Beginning September 2024, I will be an Associate Professor of Computational Social Science in the Department of Methodology at the London School of Economics and Political Science.

My research uses game theory, computational tools and statistical methods to study political institutions and the behavior of government officials. My substantive interests include courts and policing, identity and discrimination, and corruption and special interest influence on politics. Some of this work has been published or is forthcoming in the American Political Science Review, the American Journal of Political Science, the Journal of Politics and the Economic Journal. I currently serve on the editorial board for the Journal of Law and Courts.

I was a co-founder of the American Political Science Association's Formal Theory Section, which organizes workshops and panels, provides teaching materials, and offers awards in recognition of outstanding research using formal models. I currently serve as its Vice President. I am also a member of the Academic Freedom Alliance, which advocates for academic freedom on university and college campuses.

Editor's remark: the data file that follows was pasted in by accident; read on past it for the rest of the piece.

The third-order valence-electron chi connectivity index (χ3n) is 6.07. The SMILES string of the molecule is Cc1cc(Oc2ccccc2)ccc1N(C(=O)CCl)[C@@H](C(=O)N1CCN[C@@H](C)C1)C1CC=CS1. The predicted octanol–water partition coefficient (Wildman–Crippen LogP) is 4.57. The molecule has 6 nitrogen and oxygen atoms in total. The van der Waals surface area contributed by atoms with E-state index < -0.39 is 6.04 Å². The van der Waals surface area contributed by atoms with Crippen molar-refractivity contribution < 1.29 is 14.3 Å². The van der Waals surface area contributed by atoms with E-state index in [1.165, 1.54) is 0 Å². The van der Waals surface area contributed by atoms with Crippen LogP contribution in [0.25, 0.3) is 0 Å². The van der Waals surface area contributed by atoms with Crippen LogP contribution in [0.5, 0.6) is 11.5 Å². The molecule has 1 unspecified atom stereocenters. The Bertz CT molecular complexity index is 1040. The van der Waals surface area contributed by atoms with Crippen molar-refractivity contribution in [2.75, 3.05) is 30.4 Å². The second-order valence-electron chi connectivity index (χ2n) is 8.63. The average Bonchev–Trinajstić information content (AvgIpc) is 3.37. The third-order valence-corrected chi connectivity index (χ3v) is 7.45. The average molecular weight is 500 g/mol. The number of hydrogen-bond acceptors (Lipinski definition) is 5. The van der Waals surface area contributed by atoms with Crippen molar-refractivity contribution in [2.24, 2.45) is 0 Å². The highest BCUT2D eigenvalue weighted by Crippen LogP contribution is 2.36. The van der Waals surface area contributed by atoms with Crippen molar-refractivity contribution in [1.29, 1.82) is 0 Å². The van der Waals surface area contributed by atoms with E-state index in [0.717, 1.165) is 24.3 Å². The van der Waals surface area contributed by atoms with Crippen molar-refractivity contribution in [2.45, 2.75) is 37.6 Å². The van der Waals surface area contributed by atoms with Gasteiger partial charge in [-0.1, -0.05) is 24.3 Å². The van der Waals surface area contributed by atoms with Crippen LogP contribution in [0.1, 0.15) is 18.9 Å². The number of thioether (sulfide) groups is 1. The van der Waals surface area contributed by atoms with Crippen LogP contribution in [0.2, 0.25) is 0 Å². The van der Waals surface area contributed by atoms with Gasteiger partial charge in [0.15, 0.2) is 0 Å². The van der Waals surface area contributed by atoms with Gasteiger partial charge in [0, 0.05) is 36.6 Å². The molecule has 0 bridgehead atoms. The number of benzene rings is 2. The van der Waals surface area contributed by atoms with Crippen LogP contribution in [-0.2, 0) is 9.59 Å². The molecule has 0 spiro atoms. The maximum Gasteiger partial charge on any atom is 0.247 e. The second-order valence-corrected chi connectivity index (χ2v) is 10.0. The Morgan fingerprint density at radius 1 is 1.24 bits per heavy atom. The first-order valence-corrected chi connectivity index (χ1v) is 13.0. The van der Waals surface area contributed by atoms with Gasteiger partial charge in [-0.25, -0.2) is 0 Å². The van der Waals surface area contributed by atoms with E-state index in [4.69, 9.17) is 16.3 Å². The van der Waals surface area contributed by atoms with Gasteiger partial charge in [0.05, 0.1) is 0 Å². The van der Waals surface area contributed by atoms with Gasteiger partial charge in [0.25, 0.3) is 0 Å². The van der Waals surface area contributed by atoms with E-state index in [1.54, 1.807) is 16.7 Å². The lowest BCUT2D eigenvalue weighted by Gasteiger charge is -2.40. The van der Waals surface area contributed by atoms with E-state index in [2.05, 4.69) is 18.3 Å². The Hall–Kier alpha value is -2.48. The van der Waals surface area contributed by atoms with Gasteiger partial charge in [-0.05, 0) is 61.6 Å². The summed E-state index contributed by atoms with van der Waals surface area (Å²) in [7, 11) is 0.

I received a Ph.D. in political science and an M.A. in economics from the University of California, Berkeley. I also received an M.P.A. from Columbia University and a B.A. in politics and economics from Brandeis University.

Prior to my graduate training, I was a paralegal at Cleary Gottlieb Steen & Hamilton LLP in New York, and interned at the U.S. Embassy in Norway.

I am an on-again, off-again user of social media. You can (sometimes) find me on Twitter at @ryan_hubert and on BlueSky at @ryanhubert.bsky.social.